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Windsor Framework revealed as an unworkable con-trick

brexit economy
Written by Harry Western

Government spin on the Windsor Framework has unravelled at record speed. As we predicted, the Framework looks like being unworkable on the ground. Far from removing the Irish Sea border as the UK government claims, it will impose very heavy costs on GB to Northern Ireland trade and damage living standards in Northern Ireland. This will add to pressures on the UK government to align the whole UK with EU law, thus negating Brexit. This is unsurprising – it was always the intention of the EU, and its friends in the UK, to use Northern Ireland in this way.

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While the Windsor Framework (WF) was widely welcomed by UK and EU politicians and also by the more credulous business lobby groups, we argued from the start that it was a very bad deal for Northern Ireland (NI) and for the UK as a whole. We made it clear that we thought the WF was a PR exercise that achieved little and would entrench the border created in the Irish Sea by the earlier Northern Ireland Protocol – as well as paving the way for increasing alignment by the whole UK with EU law and regulations.

As we approach the point where the WF has to be translated from a paper document to a functioning system, the evidence is mounting that our negative view of it was correct. Businesses on both sides of the Irish Sea are starting to see what it will actually involve in practice and are seriously worried. It is becoming clear that the UK government’s initial claim that the WF ‘removes any sense of an Irish Sea border’ is entirely false.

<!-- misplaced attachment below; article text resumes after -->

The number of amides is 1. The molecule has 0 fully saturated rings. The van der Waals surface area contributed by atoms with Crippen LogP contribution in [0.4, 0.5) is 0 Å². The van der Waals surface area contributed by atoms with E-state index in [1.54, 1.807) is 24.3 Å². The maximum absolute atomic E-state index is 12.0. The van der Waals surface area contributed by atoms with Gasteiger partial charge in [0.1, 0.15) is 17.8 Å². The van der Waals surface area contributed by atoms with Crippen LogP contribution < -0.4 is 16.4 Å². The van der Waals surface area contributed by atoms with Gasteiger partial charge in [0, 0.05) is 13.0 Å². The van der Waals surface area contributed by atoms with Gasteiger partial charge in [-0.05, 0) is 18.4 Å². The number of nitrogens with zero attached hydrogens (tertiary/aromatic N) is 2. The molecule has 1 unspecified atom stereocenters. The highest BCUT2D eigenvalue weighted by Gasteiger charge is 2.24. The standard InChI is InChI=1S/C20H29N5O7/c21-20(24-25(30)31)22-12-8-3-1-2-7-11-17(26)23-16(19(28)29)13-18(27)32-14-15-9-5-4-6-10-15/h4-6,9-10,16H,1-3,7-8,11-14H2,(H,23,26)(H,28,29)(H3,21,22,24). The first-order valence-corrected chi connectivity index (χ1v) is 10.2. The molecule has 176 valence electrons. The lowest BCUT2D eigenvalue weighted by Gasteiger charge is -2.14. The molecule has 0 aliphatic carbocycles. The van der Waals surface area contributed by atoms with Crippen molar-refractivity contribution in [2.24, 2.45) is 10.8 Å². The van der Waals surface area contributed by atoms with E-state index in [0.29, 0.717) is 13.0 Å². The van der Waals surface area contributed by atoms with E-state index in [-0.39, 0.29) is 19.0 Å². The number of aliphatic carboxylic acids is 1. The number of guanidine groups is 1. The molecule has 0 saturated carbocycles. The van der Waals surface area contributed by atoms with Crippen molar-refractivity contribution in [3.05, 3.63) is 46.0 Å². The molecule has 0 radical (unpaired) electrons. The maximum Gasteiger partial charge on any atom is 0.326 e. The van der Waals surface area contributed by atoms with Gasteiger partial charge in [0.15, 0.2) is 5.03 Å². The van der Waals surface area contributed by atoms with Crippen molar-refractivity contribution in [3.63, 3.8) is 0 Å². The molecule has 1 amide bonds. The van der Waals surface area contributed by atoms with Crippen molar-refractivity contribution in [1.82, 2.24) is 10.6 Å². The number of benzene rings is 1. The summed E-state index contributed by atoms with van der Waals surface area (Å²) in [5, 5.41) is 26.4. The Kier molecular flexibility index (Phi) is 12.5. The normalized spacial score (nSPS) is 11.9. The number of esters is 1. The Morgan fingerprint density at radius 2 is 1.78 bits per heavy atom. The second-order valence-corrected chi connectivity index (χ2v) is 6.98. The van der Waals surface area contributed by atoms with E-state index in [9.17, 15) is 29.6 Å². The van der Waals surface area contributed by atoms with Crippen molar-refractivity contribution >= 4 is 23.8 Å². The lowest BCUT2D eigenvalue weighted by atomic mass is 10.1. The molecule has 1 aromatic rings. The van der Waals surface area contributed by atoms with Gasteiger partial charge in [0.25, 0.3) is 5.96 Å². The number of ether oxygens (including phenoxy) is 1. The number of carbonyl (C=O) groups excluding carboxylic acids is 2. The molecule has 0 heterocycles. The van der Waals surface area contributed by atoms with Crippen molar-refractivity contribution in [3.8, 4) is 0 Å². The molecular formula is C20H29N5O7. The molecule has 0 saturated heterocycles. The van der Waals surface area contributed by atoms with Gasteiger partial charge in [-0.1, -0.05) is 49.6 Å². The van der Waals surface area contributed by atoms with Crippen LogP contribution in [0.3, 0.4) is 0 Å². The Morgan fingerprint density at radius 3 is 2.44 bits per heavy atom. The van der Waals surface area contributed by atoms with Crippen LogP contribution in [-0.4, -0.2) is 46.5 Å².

Mounting evidence of the inadequacy of the Windsor Framework

A recent report by the UK House of Lords highlights many of the practical problems that will flow from the WF, not the least of which is that many of the key details about how it is supposed to actually function are still lacking. Among other things, the report notes that:

  1. The so-called ‘green lane’ which is supposed to allow a free flow of goods from GB to NI will only apply to a rather narrow set of goods – other goods will need to use the ‘red lane’ under which full ‘third country’ EU customs checking processes will operate.

We made this point ourselves back in March, but the evidence in the Lords’ report suggests the application of the green lane may be even narrower than we thought. We estimated that as much as 60% of GB goods might be excluded from the green lane, including most manufactured goods used by firms in NI. But even goods that in principle might use the green lane may be obliged to use the red lane due to the way they are transported. Goods that are grouped with other goods from different businesses with a variety of end-users may need to use the red lane as some of the other goods may not qualify for the green lane. Moreover, goods without a clear end-user, for example those destined for wholesalers, may also face the need to use the red lane.

These are not minor issues, as evidence in the Lord’s Report by NI and GB-based hauliers and business groups shows: